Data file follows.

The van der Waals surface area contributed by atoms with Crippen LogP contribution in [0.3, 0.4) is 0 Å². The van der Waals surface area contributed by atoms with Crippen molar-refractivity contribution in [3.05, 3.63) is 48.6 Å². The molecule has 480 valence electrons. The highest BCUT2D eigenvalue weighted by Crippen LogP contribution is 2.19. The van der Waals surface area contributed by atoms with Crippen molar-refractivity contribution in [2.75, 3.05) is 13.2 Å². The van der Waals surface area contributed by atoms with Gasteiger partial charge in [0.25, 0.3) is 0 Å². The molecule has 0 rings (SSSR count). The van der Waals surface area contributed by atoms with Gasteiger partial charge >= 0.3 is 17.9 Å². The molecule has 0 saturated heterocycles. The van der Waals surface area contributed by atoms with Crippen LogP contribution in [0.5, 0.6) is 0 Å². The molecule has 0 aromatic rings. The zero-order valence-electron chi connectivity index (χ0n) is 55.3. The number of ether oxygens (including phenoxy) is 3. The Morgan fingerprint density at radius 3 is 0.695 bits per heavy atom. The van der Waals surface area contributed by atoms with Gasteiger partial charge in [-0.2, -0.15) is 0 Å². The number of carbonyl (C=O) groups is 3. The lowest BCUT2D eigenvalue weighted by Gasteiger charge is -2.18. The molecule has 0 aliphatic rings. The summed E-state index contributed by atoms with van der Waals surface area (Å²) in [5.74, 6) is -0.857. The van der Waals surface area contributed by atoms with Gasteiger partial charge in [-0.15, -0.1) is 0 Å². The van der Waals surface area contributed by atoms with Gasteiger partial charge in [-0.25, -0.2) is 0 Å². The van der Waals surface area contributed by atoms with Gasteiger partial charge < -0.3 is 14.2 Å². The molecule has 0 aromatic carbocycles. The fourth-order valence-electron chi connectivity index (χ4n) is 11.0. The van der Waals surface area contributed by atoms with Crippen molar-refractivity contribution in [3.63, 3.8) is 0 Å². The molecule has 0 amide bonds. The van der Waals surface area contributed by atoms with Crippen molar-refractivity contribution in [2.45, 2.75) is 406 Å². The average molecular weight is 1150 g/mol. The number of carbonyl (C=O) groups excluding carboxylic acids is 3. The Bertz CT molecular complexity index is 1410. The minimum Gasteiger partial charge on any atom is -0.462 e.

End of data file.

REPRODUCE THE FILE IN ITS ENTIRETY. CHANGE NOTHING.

The van der Waals surface area contributed by atoms with Crippen LogP contribution in [0.3, 0.4) is 0 Å². The van der Waals surface area contributed by atoms with Crippen molar-refractivity contribution in [3.05, 3.63) is 48.6 Å². The molecule has 480 valence electrons. The highest BCUT2D eigenvalue weighted by Crippen LogP contribution is 2.19. The van der Waals surface area contributed by atoms with Crippen molar-refractivity contribution in [2.75, 3.05) is 13.2 Å². The van der Waals surface area contributed by atoms with Gasteiger partial charge in [0.25, 0.3) is 0 Å². The molecule has 0 rings (SSSR count). The van der Waals surface area contributed by atoms with Gasteiger partial charge >= 0.3 is 17.9 Å². The molecule has 0 saturated heterocycles. The van der Waals surface area contributed by atoms with Crippen LogP contribution in [0.5, 0.6) is 0 Å². The molecule has 0 aromatic rings. The zero-order valence-electron chi connectivity index (χ0n) is 55.3. The number of ether oxygens (including phenoxy) is 3. The Morgan fingerprint density at radius 3 is 0.695 bits per heavy atom. The van der Waals surface area contributed by atoms with Gasteiger partial charge in [-0.2, -0.15) is 0 Å². The number of carbonyl (C=O) groups is 3. The lowest BCUT2D eigenvalue weighted by Gasteiger charge is -2.18. The molecule has 0 aliphatic rings. The summed E-state index contributed by atoms with van der Waals surface area (Å²) in [5.74, 6) is -0.857. The van der Waals surface area contributed by atoms with Gasteiger partial charge in [-0.15, -0.1) is 0 Å². The van der Waals surface area contributed by atoms with Gasteiger partial charge in [-0.25, -0.2) is 0 Å². The van der Waals surface area contributed by atoms with Gasteiger partial charge < -0.3 is 14.2 Å². The molecule has 0 aromatic carbocycles. The fourth-order valence-electron chi connectivity index (χ4n) is 11.0. The van der Waals surface area contributed by atoms with Crippen molar-refractivity contribution in [3.63, 3.8) is 0 Å². The molecule has 0 amide bonds. The van der Waals surface area contributed by atoms with Crippen molar-refractivity contribution in [2.45, 2.75) is 406 Å². The average molecular weight is 1150 g/mol. The number of carbonyl (C=O) groups excluding carboxylic acids is 3. The Bertz CT molecular complexity index is 1410. The minimum Gasteiger partial charge on any atom is -0.462 e.